A cohesive strategy, planning and adequate training help ease the stress of a digital transformation.

September 21, 2022

3 Min Read
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By Nader Tirandazi

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invenioLSI’s Nader Tirandazi

Digital transformation isn’t just a lengthy process, it’s a difficult one as it upends legacy operations and processes that have been in place for decades.

The public sector, particularly government agencies, struggles the most with digital transformation as they’re historically slowest to adopt and adapt to new technology. However, those agencies are facing increased pressure to adopt technology that caters to the growing needs of their constituents, pressure that has only been compounded by the pandemic.

Unfortunately, the process of transformation and adoption is hampered by an often-undiscussed barrier to successful transformation — the change fatigue that employees, staff, and contractors experience when undergoing multiple new trainings, solutions and processes in a short period of time.

Combatting Change Fatigue

In both the private and public sector, combatting change fatigue is paramount to a successful digital transformation.

Here are some steps that must be taken during the transformation process to alleviate the pains associated with change fatigue: the need for talented and experienced solution-delivery members, effective leadership management, and concise and clear project strategies.

Create a smart strategy. First, there must be a focused and concise strategy for any digital transformation to be successful. This strategy lays out the IT implementations needed and is agile to account for any setbacks or revisions. Leadership and employees alike should have realistic expectations for the timetable of implementation and be ready to follow through on the strategy to ensure a digital transformation is completed on time.

Bringing in experts. During a digital transformation, resources shouldn’t be limited to budget and investment, they must extend to the team of people that will implement the project. In a recent survey (PDF) we conducted, over 25% of government employees felt that training employees on new technology is one of the most difficult aspects of technology change management.

Transformation projects are only as successful as the experienced team behind them that can properly train, prepare, and transition employees onto a new system.

This is where bringing a trusted consultant on board is critical, as they bring a breadth of experience and have the skills needed for a smooth and effective digital transformation. They will also work in tandem with an internal team of experts to help develop and implement advanced systems that can be tailored to each agency’s need. As the end-user, employees must have support and clearly understand how the transformation will benefit them before, during and after implementation.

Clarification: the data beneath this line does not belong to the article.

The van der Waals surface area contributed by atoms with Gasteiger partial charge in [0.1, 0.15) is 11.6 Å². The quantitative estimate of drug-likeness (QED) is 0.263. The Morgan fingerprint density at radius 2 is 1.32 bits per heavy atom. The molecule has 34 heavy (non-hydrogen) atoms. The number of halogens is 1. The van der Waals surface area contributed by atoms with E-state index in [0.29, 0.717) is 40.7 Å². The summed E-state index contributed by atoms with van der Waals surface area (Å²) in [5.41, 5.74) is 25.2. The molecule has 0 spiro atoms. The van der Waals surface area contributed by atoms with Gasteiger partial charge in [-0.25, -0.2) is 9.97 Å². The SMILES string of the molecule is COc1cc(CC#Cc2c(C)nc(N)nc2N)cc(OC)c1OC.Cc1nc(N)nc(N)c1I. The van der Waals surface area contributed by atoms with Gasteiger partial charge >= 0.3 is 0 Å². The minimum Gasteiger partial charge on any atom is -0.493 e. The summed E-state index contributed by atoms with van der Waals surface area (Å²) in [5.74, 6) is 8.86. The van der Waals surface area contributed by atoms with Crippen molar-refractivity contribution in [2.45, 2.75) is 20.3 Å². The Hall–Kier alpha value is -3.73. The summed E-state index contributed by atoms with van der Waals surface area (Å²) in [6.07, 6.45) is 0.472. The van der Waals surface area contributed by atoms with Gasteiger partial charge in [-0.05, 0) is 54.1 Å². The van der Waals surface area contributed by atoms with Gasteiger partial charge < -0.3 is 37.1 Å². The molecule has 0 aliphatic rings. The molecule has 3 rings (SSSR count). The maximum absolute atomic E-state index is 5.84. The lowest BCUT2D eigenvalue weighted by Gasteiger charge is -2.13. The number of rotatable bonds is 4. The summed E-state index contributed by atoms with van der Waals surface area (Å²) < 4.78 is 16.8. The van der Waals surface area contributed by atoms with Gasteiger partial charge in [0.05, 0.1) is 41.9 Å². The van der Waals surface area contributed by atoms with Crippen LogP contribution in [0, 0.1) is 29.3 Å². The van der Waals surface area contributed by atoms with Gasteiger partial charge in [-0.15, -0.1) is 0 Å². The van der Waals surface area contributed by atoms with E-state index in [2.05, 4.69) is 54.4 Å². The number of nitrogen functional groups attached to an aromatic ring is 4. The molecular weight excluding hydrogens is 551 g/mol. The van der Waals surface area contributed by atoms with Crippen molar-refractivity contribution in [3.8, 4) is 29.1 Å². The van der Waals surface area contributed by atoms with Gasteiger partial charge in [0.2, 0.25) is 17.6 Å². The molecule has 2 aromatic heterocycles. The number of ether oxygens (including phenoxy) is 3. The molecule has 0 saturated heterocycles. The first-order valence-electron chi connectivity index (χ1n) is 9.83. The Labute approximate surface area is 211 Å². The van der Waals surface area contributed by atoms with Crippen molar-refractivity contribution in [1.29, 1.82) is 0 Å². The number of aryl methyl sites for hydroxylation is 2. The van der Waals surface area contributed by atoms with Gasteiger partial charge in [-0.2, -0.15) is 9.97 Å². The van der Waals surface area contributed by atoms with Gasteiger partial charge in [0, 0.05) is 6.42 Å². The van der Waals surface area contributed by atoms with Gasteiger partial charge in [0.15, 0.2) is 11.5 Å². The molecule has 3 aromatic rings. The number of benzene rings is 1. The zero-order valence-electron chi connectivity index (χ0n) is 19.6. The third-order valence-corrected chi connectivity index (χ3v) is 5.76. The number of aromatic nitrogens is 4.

Getting leadership onboard. Finally, executive leadership sponsorship is crucial for a successful transformation. Replacing decades-old systems means changing the daily tasks and processes employees are accustomed to. This can create fear and hesitation to adopt a new system.

Effective leadership management begins with relaying to all employees how the new system will help them and make their daily tasks more streamlined and efficient. Leadership must relay the benefits and be open to addressing any questions or concerns so that a foundation of trust is laid at the onset of the digital transformation. This allows both leadership and employees to be proactive, responsive and willing to successfully see a transformation project through.

Undergoing a digital transformation isn’t easy. It requires all leadership to be behind a cohesive strategy that can then be executed by a team of subject-matter experts, along with a trusted IT consultant. The benefits of digital transformation for public sector can be achieved with the proper tools in place.

Nader Tirandazi is CEO of invenioLSI. He previously was executive vice president of LSI prior to their merger, was a SAP public sector executive and served as a chief financial officer and CIO for other public sector agencies. You may follow him on LinkedIn or @invenioLSI on Twitter.

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